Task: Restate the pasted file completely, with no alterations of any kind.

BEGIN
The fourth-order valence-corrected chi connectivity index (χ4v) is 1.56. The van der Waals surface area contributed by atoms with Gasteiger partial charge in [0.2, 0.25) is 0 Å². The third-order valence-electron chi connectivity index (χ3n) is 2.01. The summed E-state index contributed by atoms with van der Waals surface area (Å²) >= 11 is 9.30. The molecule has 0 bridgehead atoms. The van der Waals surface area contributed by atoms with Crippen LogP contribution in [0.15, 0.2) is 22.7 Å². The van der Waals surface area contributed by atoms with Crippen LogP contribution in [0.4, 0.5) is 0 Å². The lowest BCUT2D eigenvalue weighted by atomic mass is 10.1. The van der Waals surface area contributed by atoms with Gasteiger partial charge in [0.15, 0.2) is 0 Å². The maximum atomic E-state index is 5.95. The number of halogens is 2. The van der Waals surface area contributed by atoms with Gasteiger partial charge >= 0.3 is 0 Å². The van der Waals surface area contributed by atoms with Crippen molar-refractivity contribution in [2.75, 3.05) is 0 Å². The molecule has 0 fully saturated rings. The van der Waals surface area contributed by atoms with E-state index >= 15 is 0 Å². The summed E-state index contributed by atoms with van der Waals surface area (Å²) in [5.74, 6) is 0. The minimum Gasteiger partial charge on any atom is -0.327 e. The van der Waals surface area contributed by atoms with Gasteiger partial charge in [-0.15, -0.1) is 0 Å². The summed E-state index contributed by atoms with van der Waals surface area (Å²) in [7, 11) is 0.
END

The fourth-order valence-corrected chi connectivity index (χ4v) is 1.56. The van der Waals surface area contributed by atoms with Gasteiger partial charge in [0.2, 0.25) is 0 Å². The third-order valence-electron chi connectivity index (χ3n) is 2.01. The summed E-state index contributed by atoms with van der Waals surface area (Å²) >= 11 is 9.30. The molecule has 0 bridgehead atoms. The van der Waals surface area contributed by atoms with Crippen LogP contribution in [0.15, 0.2) is 22.7 Å². The van der Waals surface area contributed by atoms with Crippen LogP contribution in [0.4, 0.5) is 0 Å². The lowest BCUT2D eigenvalue weighted by atomic mass is 10.1. The van der Waals surface area contributed by atoms with Gasteiger partial charge in [0.15, 0.2) is 0 Å². The maximum atomic E-state index is 5.95. The number of halogens is 2. The van der Waals surface area contributed by atoms with Gasteiger partial charge >= 0.3 is 0 Å². The van der Waals surface area contributed by atoms with Crippen molar-refractivity contribution in [2.75, 3.05) is 0 Å². The molecule has 0 fully saturated rings. The van der Waals surface area contributed by atoms with E-state index >= 15 is 0 Å². The summed E-state index contributed by atoms with van der Waals surface area (Å²) in [5.74, 6) is 0. The minimum Gasteiger partial charge on any atom is -0.327 e. The van der Waals surface area contributed by atoms with Gasteiger partial charge in [-0.15, -0.1) is 0 Å². The summed E-state index contributed by atoms with van der Waals surface area (Å²) in [7, 11) is 0.